Aside from functioning as a subtle dig at automakers that have only recently set up shop in Silicon Valley (ahem, Ford), Mercedes used the anniversary event to show off a growing fleet of mobility services designed to help weather the frenetic pace of change in the automotive market.
In the company's vision, city dwellers might eventually rely more regularly on public transit or on-demand rides from companies like Uber — or a yet-to-be-seen Daimler rideshare offering? — but they'd still also seek short-term car rentals from providers like Zipcar or Mercedes sister company Car2Go.
Meanwhile, suburbanites with enough income would still own cars, perhaps augmenting that with on-demand services for nuisances like commuting or child transportation.
“A lot of companies, including ourselves, were designing solutions for urban mobility," Kim said. "The U.S. is a suburban nation. Therefore, many solutions we have are going to be focused on that."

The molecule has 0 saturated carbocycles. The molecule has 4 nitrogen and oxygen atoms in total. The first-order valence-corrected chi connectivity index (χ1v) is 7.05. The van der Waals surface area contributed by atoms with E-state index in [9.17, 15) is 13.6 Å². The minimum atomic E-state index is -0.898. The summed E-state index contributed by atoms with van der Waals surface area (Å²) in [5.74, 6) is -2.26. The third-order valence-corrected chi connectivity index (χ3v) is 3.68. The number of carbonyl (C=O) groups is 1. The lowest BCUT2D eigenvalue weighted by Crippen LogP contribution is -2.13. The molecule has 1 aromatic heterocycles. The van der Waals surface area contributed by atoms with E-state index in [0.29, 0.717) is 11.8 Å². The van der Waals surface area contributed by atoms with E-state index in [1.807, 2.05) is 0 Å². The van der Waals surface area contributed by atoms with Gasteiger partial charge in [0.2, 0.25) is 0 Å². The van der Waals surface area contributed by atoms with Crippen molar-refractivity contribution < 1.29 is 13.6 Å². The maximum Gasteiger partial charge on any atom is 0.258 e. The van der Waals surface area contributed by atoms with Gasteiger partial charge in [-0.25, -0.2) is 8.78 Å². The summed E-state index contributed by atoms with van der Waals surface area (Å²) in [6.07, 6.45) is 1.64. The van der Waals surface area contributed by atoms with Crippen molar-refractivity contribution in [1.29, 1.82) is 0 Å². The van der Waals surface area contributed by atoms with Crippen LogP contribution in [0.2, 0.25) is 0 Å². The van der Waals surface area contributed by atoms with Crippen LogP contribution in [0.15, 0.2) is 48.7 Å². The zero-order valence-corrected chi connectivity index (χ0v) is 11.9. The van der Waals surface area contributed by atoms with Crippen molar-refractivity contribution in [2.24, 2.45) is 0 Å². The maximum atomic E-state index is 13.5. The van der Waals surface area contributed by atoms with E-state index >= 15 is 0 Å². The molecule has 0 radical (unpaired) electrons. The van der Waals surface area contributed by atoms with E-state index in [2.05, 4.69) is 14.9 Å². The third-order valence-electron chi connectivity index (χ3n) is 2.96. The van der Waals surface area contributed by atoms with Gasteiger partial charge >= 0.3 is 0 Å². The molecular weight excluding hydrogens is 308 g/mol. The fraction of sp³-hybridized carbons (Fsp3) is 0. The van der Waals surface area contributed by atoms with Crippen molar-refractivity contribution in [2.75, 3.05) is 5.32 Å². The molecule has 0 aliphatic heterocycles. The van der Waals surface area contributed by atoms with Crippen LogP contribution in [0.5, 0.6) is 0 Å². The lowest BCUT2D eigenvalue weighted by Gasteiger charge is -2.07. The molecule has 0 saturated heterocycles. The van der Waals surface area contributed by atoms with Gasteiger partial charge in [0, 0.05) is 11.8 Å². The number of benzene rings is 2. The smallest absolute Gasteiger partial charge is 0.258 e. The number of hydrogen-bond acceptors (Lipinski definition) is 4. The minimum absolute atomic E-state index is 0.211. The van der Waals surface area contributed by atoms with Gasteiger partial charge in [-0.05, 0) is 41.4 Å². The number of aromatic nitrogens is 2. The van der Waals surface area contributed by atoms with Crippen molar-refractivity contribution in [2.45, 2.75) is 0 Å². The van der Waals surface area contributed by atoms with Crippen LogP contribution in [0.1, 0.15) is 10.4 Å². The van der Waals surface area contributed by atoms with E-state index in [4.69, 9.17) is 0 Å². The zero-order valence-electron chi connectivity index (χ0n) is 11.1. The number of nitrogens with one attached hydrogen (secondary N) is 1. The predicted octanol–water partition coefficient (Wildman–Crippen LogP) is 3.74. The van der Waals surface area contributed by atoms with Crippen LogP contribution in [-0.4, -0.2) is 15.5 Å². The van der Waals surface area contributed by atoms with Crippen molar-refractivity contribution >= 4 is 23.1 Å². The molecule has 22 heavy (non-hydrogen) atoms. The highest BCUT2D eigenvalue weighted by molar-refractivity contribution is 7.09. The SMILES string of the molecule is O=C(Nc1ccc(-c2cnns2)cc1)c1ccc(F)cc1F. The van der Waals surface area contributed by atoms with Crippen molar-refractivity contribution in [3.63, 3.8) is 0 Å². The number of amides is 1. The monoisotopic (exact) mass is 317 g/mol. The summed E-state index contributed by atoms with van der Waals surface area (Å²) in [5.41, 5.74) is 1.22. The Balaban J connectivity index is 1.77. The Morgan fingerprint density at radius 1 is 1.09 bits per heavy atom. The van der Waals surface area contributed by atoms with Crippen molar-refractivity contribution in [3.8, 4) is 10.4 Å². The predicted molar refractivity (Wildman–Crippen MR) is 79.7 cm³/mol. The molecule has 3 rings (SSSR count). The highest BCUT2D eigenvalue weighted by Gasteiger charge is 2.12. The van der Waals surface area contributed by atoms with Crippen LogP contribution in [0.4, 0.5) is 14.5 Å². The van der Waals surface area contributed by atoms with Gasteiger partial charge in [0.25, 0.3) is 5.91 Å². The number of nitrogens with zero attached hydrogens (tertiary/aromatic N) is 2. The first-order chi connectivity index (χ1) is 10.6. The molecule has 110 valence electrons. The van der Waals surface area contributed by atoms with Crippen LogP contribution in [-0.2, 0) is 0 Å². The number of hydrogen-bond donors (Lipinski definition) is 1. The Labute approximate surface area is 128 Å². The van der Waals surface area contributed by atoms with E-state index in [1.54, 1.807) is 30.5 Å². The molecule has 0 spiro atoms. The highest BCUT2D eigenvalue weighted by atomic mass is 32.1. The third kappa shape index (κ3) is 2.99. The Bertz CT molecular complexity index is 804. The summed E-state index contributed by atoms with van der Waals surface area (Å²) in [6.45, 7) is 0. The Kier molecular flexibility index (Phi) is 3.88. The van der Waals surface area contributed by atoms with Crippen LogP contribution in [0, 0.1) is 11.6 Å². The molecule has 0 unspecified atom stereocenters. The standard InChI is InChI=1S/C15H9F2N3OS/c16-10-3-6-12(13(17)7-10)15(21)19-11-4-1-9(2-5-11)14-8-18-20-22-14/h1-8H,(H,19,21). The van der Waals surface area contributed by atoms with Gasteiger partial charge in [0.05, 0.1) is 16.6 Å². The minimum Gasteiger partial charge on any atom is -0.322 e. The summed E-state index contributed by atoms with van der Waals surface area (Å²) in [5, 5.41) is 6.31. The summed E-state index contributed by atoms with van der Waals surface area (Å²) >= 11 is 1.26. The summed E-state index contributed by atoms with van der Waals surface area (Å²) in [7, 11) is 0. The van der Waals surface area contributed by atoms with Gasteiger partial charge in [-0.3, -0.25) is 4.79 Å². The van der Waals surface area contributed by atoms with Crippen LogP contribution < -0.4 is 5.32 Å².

[Hear more about the future of transportation at VERGE 2015, Oct. 26-29 in San Jose, California]
If that win-win scenario sounds a bit sunny for a market also undergoing profound change related to the proliferation of electric cars and a race toward self-driving vehicles, that's because it is, according to some analysts.
Automotive analysts at market research firm IHS, for example, posit more stark outcomes for efficiency, emissions and quality of life due to an overall lack of preparation for transportation in growing urban centers.
"Because most cities in the future will likely grow vertically rather than sprawl horizontally, they will be far denser," according to one recent article published in IHS Quarterly. "If the world’s population grows as projected and motorization growth continues at historical rates, urban traffic will become unmanageable — and cities themselves unlivable."